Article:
First Class Reader

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Russell, Odiorne, and Metcalf, 1833 - 276 頁
 

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第 48 頁 - The quality of mercy is not strained; It droppeth, as the gentle rain from heaven Upon the place beneath ; it is twice blessed ; It blesseth him that gives, and him that takes...
第 49 頁 - How beautiful is night ! A dewy freshness fills the silent air, No mist obscures, nor cloud, nor speck, nor stain, Breaks the serene of heaven : In full-orbed glory yonder moon divine Rolls through the dark blue depths.
第 28 頁 - Consider the lilies of the field, how they grow; they toil not, neither do they spin: And yet I say unto you, That even Solomon in all his glory was not arrayed like one of these. Wherefore, if God so clothe the grass of the field, which today is, and tomorrow is cast into the oven, shall he not much more clothe you, O ye of little faith?
第 223 頁 - I HAD a dream, which was not all a dream. The bright sun was extinguished, and the stars Did wander darkling in the eternal space, Rayless, and pathless, and the icy earth Swung blind and blackening in the moonless air...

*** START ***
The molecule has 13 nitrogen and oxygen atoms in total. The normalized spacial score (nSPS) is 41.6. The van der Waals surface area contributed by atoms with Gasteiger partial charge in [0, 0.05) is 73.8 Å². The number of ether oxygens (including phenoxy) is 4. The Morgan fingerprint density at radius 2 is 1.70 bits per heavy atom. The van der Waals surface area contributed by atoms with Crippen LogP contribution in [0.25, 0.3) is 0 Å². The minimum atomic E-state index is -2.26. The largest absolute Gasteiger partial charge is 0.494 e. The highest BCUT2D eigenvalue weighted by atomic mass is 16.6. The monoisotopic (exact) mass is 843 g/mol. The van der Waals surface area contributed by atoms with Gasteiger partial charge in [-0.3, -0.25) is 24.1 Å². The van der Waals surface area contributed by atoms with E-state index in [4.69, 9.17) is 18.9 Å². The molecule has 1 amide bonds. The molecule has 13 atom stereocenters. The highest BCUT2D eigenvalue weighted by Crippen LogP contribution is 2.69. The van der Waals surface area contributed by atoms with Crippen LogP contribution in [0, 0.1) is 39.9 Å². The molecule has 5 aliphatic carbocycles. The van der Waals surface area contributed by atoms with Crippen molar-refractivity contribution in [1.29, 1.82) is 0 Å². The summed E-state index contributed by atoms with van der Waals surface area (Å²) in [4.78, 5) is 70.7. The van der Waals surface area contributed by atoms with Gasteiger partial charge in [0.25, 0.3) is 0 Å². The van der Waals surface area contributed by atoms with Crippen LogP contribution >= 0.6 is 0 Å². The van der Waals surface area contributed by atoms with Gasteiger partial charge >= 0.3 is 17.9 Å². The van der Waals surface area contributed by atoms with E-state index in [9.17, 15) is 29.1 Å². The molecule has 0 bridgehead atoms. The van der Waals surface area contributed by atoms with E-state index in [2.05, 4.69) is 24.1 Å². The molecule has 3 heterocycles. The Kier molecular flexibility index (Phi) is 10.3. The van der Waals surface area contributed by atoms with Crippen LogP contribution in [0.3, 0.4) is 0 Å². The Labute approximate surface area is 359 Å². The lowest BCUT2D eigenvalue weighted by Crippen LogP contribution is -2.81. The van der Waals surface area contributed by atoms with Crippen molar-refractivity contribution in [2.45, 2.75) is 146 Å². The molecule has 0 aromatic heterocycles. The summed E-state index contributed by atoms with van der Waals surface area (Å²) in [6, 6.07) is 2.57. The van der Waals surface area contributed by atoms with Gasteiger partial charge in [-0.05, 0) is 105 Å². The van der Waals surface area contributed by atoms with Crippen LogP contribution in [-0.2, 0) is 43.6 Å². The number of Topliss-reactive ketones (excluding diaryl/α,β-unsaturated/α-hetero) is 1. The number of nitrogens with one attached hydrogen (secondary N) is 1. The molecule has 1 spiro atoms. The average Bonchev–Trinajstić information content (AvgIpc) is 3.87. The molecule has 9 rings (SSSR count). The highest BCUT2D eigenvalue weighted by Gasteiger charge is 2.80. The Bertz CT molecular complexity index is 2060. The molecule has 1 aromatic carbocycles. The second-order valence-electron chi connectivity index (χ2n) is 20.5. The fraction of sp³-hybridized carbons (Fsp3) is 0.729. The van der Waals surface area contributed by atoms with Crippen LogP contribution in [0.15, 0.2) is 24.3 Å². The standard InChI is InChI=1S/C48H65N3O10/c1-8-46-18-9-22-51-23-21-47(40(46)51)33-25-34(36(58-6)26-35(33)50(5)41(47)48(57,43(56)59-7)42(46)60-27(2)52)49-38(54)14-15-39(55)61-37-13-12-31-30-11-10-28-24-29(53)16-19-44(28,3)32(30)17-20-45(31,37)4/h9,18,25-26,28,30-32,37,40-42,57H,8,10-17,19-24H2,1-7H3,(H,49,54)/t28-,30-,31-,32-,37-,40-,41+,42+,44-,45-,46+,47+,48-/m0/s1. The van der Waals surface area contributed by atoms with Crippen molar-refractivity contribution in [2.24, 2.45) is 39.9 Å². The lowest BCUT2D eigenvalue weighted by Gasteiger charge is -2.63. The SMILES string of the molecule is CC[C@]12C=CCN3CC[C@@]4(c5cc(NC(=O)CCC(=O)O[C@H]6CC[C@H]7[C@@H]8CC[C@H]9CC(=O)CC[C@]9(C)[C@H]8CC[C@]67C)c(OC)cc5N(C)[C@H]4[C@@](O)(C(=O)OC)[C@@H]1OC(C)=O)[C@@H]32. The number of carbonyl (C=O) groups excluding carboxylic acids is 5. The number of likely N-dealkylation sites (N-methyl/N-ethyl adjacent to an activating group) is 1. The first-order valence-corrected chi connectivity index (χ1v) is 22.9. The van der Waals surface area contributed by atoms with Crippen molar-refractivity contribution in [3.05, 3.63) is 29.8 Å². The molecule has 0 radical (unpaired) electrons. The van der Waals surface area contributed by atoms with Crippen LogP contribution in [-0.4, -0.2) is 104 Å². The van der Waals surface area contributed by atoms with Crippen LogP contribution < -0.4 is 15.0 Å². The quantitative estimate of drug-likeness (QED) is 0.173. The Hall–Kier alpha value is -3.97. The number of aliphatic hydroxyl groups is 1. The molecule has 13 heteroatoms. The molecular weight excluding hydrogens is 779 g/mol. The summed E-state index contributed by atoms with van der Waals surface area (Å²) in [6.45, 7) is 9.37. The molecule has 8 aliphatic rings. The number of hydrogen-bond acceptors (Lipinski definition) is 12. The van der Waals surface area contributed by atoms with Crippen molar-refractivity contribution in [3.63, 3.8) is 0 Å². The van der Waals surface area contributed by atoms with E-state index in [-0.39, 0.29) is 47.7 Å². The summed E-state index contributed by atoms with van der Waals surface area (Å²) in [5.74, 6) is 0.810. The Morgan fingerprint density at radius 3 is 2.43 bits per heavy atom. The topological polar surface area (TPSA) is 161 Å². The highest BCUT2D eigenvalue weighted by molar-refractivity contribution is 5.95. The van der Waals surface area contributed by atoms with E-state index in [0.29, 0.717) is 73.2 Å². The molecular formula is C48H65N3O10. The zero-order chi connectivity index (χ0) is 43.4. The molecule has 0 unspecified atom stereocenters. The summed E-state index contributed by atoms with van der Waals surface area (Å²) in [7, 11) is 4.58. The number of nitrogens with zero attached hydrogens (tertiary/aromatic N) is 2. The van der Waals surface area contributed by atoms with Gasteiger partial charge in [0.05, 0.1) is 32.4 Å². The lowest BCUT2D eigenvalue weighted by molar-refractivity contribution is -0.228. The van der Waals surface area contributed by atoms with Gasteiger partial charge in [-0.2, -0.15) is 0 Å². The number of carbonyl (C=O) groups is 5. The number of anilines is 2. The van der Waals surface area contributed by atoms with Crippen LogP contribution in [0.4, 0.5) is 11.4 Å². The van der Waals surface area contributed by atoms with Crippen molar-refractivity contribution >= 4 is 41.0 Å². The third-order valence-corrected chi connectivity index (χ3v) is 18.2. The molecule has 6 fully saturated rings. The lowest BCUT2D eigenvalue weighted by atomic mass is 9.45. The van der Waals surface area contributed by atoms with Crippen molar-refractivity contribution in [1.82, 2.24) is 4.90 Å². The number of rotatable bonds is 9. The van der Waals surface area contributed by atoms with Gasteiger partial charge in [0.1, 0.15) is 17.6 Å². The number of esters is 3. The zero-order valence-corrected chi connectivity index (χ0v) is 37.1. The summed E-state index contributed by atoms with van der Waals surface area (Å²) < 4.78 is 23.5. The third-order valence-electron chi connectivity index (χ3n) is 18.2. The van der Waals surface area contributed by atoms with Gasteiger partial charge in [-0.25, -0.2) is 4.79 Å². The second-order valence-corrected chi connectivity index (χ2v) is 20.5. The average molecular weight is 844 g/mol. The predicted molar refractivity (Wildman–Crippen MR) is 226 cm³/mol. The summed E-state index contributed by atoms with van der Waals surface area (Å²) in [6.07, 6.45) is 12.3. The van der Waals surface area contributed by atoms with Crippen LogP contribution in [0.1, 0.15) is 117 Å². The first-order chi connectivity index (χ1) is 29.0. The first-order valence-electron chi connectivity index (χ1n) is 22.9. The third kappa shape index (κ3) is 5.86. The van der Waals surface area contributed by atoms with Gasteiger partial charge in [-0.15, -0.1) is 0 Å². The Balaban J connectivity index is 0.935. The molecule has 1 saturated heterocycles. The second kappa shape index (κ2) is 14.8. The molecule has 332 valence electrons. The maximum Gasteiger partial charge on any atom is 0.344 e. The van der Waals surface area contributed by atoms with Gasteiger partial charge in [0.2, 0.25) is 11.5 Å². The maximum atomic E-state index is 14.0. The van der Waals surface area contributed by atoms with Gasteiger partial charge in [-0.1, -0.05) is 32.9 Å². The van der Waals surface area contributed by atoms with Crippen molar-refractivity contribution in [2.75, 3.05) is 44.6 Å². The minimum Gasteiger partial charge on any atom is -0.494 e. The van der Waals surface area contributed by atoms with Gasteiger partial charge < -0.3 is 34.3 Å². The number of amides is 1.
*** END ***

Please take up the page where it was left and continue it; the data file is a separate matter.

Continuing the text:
第 40 頁 - There is a pleasure in the pathless woods, There is a rapture on the lonely shore. There is society where none intrudes, By the deep sea, and music in its roar; I love not man the less, but nature more...
第 97 頁 - gainst that season comes Wherein our Saviour's birth is celebrated, This bird of dawning singeth all night long : And then, they say, no spirit dares stir abroad ; The nights are wholesome; then no planets strike, No fairy takes, nor witch hath power to charm ; So hallowed and so gracious is the time.
第 156 頁 - Take thy banner! May it wave Proudly o'er the good and brave; When the battle's distant wail Breaks the sabbath of our vale, When the clarion's music thrills To the hearts of these lone hills, When the spear in conflict shakes, And the strong lance shivering breaks. "Take thy banner! and, beneath The battle-cloud's encircling wreath, Guard it!
第 24 頁 - In rural occupation there is nothing mean and debasing. It leads a man forth among scenes of natural grandeur and beauty ; it leaves him to the workings of his own mind, operated upon by the purest and most elevating of external influences. Such a man may be simple and rough, but he cannot be vulgar.
第 158 頁 - To a poet nothing can be useless. Whatever is beautiful, and whatever is dreadful, must be familiar to his imagination: he must be conversant with all that is awfully vast or elegantly little.
第 154 頁 - Oh, few and weak their numbers were — A handful of brave men ; But to their God they gave their prayer, And rushed to battle then.

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